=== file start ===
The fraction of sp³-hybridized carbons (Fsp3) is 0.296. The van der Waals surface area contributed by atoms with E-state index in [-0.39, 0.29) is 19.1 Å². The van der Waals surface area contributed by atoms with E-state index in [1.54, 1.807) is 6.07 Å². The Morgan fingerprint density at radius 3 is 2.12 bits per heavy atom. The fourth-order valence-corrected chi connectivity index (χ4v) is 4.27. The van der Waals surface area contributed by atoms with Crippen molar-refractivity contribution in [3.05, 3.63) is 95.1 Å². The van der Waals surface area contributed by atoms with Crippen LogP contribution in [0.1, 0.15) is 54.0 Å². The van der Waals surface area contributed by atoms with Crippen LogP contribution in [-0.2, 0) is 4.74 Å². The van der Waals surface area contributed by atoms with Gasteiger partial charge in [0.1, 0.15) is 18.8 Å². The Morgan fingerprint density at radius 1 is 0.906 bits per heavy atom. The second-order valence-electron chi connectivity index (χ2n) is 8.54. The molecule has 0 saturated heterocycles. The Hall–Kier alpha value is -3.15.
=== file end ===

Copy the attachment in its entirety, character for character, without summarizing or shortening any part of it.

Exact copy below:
The fraction of sp³-hybridized carbons (Fsp3) is 0.296. The van der Waals surface area contributed by atoms with E-state index in [-0.39, 0.29) is 19.1 Å². The van der Waals surface area contributed by atoms with E-state index in [1.54, 1.807) is 6.07 Å². The Morgan fingerprint density at radius 3 is 2.12 bits per heavy atom. The fourth-order valence-corrected chi connectivity index (χ4v) is 4.27. The van der Waals surface area contributed by atoms with Crippen molar-refractivity contribution in [3.05, 3.63) is 95.1 Å². The van der Waals surface area contributed by atoms with Crippen LogP contribution in [0.1, 0.15) is 54.0 Å². The van der Waals surface area contributed by atoms with Crippen LogP contribution in [-0.2, 0) is 4.74 Å². The van der Waals surface area contributed by atoms with Gasteiger partial charge in [0.1, 0.15) is 18.8 Å². The Morgan fingerprint density at radius 1 is 0.906 bits per heavy atom. The second-order valence-electron chi connectivity index (χ2n) is 8.54. The molecule has 0 saturated heterocycles. The Hall–Kier alpha value is -3.15.